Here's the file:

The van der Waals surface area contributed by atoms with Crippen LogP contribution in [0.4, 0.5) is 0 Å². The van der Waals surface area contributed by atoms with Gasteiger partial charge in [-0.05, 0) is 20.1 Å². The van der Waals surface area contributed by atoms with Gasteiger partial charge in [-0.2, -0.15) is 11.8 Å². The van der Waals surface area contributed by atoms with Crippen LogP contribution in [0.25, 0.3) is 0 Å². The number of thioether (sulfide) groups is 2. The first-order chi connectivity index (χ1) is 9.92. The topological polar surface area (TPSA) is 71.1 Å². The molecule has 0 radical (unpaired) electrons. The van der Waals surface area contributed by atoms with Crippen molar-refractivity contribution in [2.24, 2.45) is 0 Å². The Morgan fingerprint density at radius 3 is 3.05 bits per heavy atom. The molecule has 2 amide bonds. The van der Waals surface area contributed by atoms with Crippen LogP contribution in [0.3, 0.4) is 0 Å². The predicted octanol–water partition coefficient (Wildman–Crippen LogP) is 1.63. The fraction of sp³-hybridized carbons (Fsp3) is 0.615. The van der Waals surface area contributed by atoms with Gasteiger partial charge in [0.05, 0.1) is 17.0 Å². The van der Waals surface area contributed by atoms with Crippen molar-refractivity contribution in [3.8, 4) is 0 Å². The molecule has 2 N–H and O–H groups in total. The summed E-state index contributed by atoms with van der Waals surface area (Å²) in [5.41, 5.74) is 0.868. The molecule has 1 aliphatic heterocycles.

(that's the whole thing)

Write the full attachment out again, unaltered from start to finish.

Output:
The van der Waals surface area contributed by atoms with Crippen LogP contribution in [0.4, 0.5) is 0 Å². The van der Waals surface area contributed by atoms with Gasteiger partial charge in [-0.05, 0) is 20.1 Å². The van der Waals surface area contributed by atoms with Gasteiger partial charge in [-0.2, -0.15) is 11.8 Å². The van der Waals surface area contributed by atoms with Crippen LogP contribution in [0.25, 0.3) is 0 Å². The number of thioether (sulfide) groups is 2. The first-order chi connectivity index (χ1) is 9.92. The topological polar surface area (TPSA) is 71.1 Å². The molecule has 0 radical (unpaired) electrons. The van der Waals surface area contributed by atoms with Crippen molar-refractivity contribution in [2.24, 2.45) is 0 Å². The Morgan fingerprint density at radius 3 is 3.05 bits per heavy atom. The molecule has 2 amide bonds. The van der Waals surface area contributed by atoms with Crippen LogP contribution in [0.3, 0.4) is 0 Å². The predicted octanol–water partition coefficient (Wildman–Crippen LogP) is 1.63. The fraction of sp³-hybridized carbons (Fsp3) is 0.615. The van der Waals surface area contributed by atoms with Gasteiger partial charge in [0.05, 0.1) is 17.0 Å². The van der Waals surface area contributed by atoms with Crippen molar-refractivity contribution in [3.8, 4) is 0 Å². The molecule has 2 N–H and O–H groups in total. The summed E-state index contributed by atoms with van der Waals surface area (Å²) in [5.41, 5.74) is 0.868. The molecule has 1 aliphatic heterocycles.